The main goal of SILPAC is to investigate historical and contemporary language change from a psycholinguistic perspective, i.e. to bring together experimental psycholinguistics (P) and historical linguistics (H) to study the mechanisms underlying language change. However, an obvious obstacle for this interdisciplinary approach is that it is impossible to conduct psycholinguistic experiments with speakers from previous centuries. In more general terms, the types of empirical data typically used in experimental psycholinguistics and historical linguistics differ considerably between the two disciplines (see the methodological problem identified by Hundt et al., 2017, frame section 1). The aim of the present project is to overcome these methodological differences and to establish a link between experimental psycholinguistics and quantitative historical corpus analysis. We focus on particular phenomena which have been used in psycholinguistic experiments to gain insight into mechanisms of language processing, but can also be observed in corpus data.
A key assumption that guides SILPAC is that instances of language change can in principle also be elicited in synchronic experimental conditions (“change in the lab”, also see frame, key feature 1). In such experiments, participants are exposed to particular language input and subsequently have to produce language output themselves. If it turns out that particular experimentally manipulated input characteristics cause changes in the output produced by the participant, these input characteristics are also likely candidates for long-term change in diachrony (on the basis of new E-language). Within SILPAC, projects P1, P2, and P3 follow this approach by conducting psycholinguistic experiments on phenomena of language change previously identified in historical corpus analyses. In the present project proposal, we instead attempt to investigate phenomena from psycholinguistic experiments which are known to be informative with regard to underlying processing mechanisms (and also considered to play a role in language change) in historical corpus analyses. In other words, while we cannot conduct psycholinguistic experiments on, for example, speakers of Middle English (ME), it is potentially possible to simulate such experiments in a quantitative historical corpus analysis, which focuses on the same phenomena as experimental research.
A promising phenomenon to be investigated in both psycholinguistic experiments and (historical) corpus analyses is structural priming, i.e. the tendency of speakers to repeat structures previously encountered. Structural priming has been investigated extensively in psycholinguistic experiments and has provided valuable insights into a wide variety of issues of monolingual and bilingual language processing, production, and development. These studies led to the development of elaborate theoretical models (e.g. Hartsuiker et al., 2004; Jacob et al., 2016; van Gompel & Arai, 2017) which establish links between observable priming effects, structural representations, and mechanisms of syntactic processing.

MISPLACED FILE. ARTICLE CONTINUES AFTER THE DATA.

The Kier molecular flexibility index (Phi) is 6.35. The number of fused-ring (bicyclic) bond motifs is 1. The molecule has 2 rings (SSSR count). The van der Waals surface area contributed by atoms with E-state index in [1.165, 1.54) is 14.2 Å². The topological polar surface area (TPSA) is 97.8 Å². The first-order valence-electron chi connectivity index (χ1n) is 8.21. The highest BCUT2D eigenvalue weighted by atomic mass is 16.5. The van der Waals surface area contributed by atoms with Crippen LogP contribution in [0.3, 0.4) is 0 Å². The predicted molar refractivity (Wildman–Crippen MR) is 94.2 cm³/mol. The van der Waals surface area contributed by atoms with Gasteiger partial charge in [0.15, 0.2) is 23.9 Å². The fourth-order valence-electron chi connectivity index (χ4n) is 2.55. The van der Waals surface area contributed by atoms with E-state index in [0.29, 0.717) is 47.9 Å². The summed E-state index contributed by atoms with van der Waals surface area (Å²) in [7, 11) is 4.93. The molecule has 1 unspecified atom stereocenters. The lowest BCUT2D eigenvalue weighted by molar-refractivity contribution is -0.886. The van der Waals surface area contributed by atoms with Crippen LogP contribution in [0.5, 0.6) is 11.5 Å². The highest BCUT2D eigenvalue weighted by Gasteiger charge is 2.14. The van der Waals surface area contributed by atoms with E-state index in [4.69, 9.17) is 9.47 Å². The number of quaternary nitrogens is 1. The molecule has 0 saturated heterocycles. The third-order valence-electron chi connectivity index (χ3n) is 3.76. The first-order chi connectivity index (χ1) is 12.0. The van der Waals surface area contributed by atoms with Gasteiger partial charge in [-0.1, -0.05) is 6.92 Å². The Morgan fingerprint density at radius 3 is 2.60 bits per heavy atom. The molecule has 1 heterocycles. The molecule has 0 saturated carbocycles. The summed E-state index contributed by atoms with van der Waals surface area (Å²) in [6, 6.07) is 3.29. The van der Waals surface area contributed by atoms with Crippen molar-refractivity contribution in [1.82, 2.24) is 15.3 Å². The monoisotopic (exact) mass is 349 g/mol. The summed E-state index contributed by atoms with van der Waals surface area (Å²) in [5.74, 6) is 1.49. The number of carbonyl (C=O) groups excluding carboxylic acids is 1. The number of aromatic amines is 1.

The present proposal investigates the role of structural priming in two phenomena which have been extensively studied in historical linguistics, i.e. (a) frequency changes of the dative alternation in (ME) and (b) language change caused by Language Contact Through Translation (LCTT). To study a), we will apply Gries’ (2005) approach, to study b) we will apply comparable and parallel corpus designs as employed in translation research. We further intend to develop a methodological toolset that allows us to simulate structural priming experiments in corpus analyses, making it possible to investigate structural priming effects in historical data. In accordance with these aims, our research will be guided by the following three research questions:
RQ1 To what extent can the relative change in frequency which occurred for the dative alternation in Middle English be accounted for through within-structural priming?
RQ2 To what extent can variation in motion event descriptions in translated vs. non-translated Middle English texts be accounted for through cross-linguistic structural priming?
RQ3 Is it possible to simulate psycholinguistic experiments in a historical corpus analysis, and what methodological and statistical tools are required for this approach?
Project entry in the DFG GEPRIS database